VI

I keep the radio playing, but it doesn’t matter, the radio in my head’s louder. The call comes in, “There’s a deer or something hit out there.” My heart’s about to burst and it’s playing over and over. It’s like my own country song! I guess what I’m feeling is how you can mourn for something you ain’t never known. Like that elk herd that used to live up on Sheep Mountain. My dad talked about how they used to come down to the ranch in winter. My great granddad was one of the first to grow hay in the Big Hollow. Or they’d be out by the highway. They weren’t big like the elk up in the mountains. That’s when you could still drive up on Sheep Mountain, before the Forest Service closed the road. And Meg and that baby boy of ours—I was tore up, but it never was for me like it was for her. Even after she seemed better, I’d see this look come over her and I’d know. But that was different. He was inside of her.

It was cold that night. I started out at the Buck and it was just a regular Thursday night, everybody getting geared up for the weekend. I wasn’t supposed to be there, I know that. I was drinking Pepsi out of a can—so you could tell that’s what it was. And I was eatin’ Corn Nuts. Crazy, what you remember, isn’t it? The guys were talking and everybody was laughing. The roads were clear and I was on call. There’s this waitress, Cindy. She’s kind of a little thing, and her hair hangs down, crooked and dark. She wears this tight-fitting t-shirt that’s pink, and the neckband’s cut out of it. Her breasts are so small and pretty, and the way she moves and smiles. She’ll touch you whenever she serves you a drink, like when she got me that Pepsi. Just on the arm or the hand or on your back. It’s nothing, but she touches you and you feel like there’s not a God-damn thing wrong in the world. I don’t know what it is, the way her God-damn collar bones stick up, I don’t know. But I shouldn’t be telling you this. It doesn’t make any difference. I’m sorry.

I was back home when the call come in. It was right out at milepost 312, where the Interstate makes that big curve. Whole thing runs east and west across the country, just like the train did first, but you come down off the summit and there’s Laramie down in the valley. And you see the smoke coming out of the stacks at Mountain Cement, even at night, and you’re heading around the edge of town. It was right there where you make that 90-degree turn that breaks every law of Interstate engineering before it straightens out again.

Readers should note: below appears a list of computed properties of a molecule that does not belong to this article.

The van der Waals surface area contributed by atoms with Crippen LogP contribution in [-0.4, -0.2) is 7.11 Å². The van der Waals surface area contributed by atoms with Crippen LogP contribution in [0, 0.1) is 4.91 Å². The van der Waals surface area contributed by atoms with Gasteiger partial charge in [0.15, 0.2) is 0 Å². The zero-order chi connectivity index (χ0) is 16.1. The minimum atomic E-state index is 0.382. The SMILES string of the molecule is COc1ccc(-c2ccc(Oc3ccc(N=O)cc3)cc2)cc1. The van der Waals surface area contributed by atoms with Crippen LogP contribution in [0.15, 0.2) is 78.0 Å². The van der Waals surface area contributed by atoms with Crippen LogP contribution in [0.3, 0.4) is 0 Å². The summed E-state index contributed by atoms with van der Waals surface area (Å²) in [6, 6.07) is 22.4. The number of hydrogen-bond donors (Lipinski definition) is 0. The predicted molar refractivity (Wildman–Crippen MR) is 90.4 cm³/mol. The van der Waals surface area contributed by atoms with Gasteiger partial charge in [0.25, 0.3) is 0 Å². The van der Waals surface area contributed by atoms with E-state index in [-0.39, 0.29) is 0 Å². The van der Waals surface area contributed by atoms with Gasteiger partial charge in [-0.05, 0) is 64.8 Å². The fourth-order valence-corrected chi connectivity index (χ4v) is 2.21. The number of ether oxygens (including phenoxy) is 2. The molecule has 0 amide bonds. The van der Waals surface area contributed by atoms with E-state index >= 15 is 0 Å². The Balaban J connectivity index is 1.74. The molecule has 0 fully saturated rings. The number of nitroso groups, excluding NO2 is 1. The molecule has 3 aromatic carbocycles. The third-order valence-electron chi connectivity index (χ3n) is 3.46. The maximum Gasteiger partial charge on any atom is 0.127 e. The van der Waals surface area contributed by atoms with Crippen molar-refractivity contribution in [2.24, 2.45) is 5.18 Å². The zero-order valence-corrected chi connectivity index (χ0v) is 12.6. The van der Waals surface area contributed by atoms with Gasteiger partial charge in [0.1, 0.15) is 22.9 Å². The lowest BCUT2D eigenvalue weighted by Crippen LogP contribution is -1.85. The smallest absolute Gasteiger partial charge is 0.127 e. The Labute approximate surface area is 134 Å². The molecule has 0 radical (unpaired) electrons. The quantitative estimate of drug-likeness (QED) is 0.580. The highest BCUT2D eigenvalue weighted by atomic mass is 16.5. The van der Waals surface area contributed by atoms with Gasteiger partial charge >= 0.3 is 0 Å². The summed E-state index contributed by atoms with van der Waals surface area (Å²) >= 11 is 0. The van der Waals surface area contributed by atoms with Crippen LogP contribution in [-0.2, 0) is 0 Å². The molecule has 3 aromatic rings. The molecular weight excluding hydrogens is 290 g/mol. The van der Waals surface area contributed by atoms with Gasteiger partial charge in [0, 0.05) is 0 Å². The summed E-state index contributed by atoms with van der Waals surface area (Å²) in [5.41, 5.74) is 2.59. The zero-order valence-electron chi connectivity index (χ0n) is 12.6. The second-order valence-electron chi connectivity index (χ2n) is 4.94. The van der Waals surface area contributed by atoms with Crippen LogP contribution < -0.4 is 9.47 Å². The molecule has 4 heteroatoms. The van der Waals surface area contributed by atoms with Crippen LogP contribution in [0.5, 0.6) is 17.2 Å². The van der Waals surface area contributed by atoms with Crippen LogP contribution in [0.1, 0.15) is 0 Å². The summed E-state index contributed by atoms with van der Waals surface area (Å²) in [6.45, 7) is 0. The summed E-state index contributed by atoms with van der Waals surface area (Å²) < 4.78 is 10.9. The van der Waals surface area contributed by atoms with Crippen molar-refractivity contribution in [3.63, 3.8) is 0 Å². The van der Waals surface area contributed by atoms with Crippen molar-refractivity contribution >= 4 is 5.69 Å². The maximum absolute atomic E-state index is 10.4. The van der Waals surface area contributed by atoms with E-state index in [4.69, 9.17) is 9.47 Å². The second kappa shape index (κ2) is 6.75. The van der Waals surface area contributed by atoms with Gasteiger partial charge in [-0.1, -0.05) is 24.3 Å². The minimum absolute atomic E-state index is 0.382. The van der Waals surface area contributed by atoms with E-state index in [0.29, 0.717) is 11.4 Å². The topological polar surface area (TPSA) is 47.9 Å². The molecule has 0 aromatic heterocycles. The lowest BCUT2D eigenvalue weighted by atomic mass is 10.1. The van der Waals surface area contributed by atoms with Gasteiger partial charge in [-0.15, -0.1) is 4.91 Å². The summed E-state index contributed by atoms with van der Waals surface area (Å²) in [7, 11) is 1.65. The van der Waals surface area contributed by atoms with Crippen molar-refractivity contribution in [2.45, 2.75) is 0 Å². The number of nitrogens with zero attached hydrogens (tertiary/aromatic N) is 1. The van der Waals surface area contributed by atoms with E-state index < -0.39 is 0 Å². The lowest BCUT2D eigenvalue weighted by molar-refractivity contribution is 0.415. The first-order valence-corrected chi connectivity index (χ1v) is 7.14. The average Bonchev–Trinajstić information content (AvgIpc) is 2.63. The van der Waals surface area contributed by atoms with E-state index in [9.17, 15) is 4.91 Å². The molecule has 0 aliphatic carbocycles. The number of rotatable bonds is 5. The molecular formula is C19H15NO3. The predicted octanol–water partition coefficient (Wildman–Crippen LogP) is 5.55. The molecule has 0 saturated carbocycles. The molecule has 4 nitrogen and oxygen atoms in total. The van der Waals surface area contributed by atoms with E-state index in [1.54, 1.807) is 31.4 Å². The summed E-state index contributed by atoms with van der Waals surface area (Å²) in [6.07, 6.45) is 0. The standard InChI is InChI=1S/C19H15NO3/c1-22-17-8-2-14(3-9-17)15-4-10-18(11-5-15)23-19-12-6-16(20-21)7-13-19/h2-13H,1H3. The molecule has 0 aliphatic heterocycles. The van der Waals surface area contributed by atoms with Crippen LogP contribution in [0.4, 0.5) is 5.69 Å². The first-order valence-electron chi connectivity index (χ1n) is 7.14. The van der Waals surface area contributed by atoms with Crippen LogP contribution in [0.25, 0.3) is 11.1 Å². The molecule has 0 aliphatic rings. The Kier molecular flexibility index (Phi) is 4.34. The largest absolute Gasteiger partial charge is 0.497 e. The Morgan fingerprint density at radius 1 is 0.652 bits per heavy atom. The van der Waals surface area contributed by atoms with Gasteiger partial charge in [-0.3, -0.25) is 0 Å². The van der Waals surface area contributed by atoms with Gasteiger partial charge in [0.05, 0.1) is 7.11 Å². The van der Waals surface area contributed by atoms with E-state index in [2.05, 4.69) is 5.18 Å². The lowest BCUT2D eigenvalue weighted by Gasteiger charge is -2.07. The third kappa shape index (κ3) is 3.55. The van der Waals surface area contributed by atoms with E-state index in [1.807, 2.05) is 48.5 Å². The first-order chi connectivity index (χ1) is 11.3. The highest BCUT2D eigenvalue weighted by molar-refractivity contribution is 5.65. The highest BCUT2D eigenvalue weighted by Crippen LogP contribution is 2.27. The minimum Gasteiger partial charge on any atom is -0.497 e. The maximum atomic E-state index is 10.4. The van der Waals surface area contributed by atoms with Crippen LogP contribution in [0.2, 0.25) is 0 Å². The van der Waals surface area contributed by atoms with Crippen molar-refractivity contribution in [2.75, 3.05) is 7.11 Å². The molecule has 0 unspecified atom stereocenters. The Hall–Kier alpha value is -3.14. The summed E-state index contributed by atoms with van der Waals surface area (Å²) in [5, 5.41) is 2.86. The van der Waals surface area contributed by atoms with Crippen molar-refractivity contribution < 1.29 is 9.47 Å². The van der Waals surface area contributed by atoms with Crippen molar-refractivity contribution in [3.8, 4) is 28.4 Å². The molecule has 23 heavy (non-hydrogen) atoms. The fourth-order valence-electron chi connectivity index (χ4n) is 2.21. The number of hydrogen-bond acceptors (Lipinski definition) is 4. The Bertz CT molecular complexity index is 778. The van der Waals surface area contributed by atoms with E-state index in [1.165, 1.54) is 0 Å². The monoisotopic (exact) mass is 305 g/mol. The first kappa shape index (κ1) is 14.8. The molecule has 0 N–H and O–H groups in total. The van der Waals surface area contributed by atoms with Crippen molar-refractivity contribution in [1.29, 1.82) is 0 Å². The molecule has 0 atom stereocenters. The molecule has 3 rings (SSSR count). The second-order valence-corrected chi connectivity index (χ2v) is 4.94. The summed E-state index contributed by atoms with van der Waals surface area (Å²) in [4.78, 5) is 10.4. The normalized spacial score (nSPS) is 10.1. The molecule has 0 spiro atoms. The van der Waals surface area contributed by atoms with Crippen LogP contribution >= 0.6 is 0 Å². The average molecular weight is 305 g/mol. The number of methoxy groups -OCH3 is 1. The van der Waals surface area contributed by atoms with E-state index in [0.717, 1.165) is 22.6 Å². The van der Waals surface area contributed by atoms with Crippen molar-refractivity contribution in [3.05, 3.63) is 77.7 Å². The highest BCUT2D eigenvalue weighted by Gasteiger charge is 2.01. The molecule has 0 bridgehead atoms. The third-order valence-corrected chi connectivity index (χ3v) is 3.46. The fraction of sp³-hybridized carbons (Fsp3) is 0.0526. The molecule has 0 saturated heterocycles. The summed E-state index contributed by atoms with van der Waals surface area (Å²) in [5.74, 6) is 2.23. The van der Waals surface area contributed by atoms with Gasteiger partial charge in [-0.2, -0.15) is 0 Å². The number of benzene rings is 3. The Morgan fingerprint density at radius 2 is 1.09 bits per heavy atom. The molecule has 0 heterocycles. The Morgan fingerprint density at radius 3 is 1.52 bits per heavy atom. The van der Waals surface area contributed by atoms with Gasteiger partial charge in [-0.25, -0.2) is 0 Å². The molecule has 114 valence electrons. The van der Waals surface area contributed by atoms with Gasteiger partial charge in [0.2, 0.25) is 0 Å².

The stars were out. There were about a million of them, the way there are on a clear night. Reminded me of when we’re out hunting. You’re sitting out by the campfire and it gets late and the fire scatters to embers and the cold is on your back but you feel like you’re burning up. Freezing cold and burning up at the same time. That’s how I been feeling since this whole thing happened, like I’m numb and not here, invisible, but freezing cold and burning up at the same time. And I just keep hearing that call come in, “There’s a deer or something hit out there.” And I get the call and I go out there like always. There’s only this little bit of snow out on the shoulder and I’m out there with the plow, scooping the mess off to the side. There in the headlights, ripped-up meat and bones, and you can see the blood smeared across the road and the red in the snow. Wasn’t anything I hadn’t done before. Then there’s this torn wet cloth. And if that was the end of it, I’d be okay. I wouldn’t be sittin here talking to you. But then, there I was and the trucks and the cars are whizzing by. And it was his… God, he’d been out there for hours. There was his hair and these black pools for eyes, lookin at me like why wasn’t I there before to help him. I’m sorry. I’m.... And there I was, scooping him off to the side… I called dispatch and waited for the patrol.  

I don’t know. I know I wasn’t supposed to, but when I stopped the plow, there was something shiny, and I got out and picked it up. This little knife. I know I shouldn’t of, but I kept it. Who was there to send it to? Nobody knew who he was. Just some Mexican working at Snowy Range Wood Products. Nobody knew where he came from or who to send him back to. They cremated what was left of him. Anyway, I get back in the snowplow and it’s warm in there and a country song’s playin, and I call dispatch. “This is 1028 at 3:12…” First light’s startin to show behind the hills.

  
  

Chavawn Kelley lives with her husband and son in Laramie, Wyoming. Her writing has been published in Creative Nonfiction, Quarterly West, High Desert Journal, and elsewhere. "Estrella, Extranjero" is part of a series of short stories set along the I-80 corridor in southern Wyoming. She has received fellowships from the Wyoming Arts Council, the Ucross Foundation, the Ludwig Vogelstein Foundation, and Can Serrat International Arts Center (Spain).